Will You Mar Me?

A soldier comes home, only his face is no longer a face, but left over slabs that belong to flying shrapnel. Dressed in full uniform, his beady eyes looking out of the pink jagged smear of what's left of his face. His wife, a modest looking woman, looks away. I don't know their names, only that they were, as described by the New York Times, "a young couple from Illinois."

A young couple from Illinois. An old couple buried next to each other. Two kids fucking in a car. A prenuptial, a mortgage, a war. One plus one is two, of bodies. One plus one is one, in love. One plus one is three, with child.

This child is me. Another photograph is taken. My parents are at the park, a glimmering lake behind them. It's autumn and some dried up leaves are by their feet. My mother's dress is perfectly white on the outside, though there must have been grass stains on the bottom. I think about how the air might have smelled that day, or if there were any sounds in the sky--an airplane above maybe, or a bird's call. He stands next to her, jaw clenched tightly and looking away from the lens. In the photo her eyes are shiny with water and they catch the sun.

I was empty inside so I filled it, one leaky drop at a time. I lived in public libraries, running my fingers along books--their spines like silent piano keys. The world of words was dead, airless. I went to the recruiting office and signed the forms. Across the lot, I found you on the second floor balcony pushing your cart from room to room. "Housekeeping," I heard you say into each closed door before you knocked, a syncopated conversation with rectangles. You made a thousand beds you never slept in. You dreamed a thousand dreams you never lived. One day I asked you for dinner and you said yes.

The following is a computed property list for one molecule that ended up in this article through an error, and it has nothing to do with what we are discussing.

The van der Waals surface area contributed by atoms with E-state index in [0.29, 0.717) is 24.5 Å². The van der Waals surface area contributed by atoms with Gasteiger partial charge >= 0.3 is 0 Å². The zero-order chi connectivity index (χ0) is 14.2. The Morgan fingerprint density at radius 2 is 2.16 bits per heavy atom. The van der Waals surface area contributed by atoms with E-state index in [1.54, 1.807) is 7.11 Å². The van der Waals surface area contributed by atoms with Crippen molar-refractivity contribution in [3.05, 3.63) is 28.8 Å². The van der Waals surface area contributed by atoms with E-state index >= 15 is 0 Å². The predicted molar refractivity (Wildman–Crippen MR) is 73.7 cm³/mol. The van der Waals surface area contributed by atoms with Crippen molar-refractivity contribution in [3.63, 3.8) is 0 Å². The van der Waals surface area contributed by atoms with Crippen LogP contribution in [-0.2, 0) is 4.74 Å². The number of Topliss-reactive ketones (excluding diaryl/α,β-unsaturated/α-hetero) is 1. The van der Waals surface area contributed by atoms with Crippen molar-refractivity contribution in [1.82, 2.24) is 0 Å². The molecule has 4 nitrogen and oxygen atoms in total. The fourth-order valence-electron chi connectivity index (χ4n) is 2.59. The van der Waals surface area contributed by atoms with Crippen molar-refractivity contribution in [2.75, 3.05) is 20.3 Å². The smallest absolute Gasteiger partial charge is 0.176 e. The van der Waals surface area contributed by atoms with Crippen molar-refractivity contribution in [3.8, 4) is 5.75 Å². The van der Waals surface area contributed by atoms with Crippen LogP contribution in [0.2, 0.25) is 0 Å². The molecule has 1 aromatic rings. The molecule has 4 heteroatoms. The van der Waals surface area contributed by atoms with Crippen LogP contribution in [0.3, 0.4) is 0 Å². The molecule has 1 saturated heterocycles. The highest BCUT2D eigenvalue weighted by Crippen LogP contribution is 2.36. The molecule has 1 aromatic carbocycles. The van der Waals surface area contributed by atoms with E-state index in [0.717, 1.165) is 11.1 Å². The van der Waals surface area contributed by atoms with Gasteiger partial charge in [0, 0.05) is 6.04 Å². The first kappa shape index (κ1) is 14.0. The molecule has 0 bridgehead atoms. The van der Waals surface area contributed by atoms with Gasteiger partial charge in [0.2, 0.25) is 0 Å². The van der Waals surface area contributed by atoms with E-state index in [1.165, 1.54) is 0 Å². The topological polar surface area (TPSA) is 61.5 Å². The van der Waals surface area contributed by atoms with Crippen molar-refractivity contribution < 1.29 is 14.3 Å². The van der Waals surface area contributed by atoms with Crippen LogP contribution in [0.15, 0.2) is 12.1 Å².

Face the nation. Face the day. Face with no eyes, only two mucousy wounds squinting at the pale day. I wear my uniform to the photo-shoot. The kind lady keeps her gaze on the floor and gives us a discount. You look lovely in your wedding gown. My love, I am still who I am. Please believe. I still want to fall asleep to the sound of you flossing in the bathroom, plucking the strings of your mouth-banjo. I want to wake up with my old face, the one God gave me before his associates took it away. I want get up and see your face in the mirror, without my reflection, without the silent chaos in my head.

Tomorrow let's go to Ruby Tuesday's for Brisket and Cake. We'll share a soda, slurping it down until it sounds annoying. I asked you to marry me and you said yes. I went off to war and came back fucked. A large and notable newspaper puts my face in a photo essay about disfigured soldiers. A man sees this picture--of you in your wedding dress after you said yes and before you changed it to no, and me holding your hands dressed in uniform--and writes a story which fragments into the first person. He wants to understand what happened with this world but cannot. He is a cheap liar. Here, more lies:

The universe is connected. The Brotherhood of Man. Love is blind.

The following never happened, but can be considered true: Before the waitress comes over and takes our order, two children laugh and stare. I lost my face in another country, lost my mind in mine. Tonight I will go to sleep and, with hope, not wake up. They say that's what God's kindness is.

About the author:

Jimmy Chen's writing has recently appeared in Word Riot, Yankee Pot Roast, Titular, and Eyeshot. He lives in San Francisco.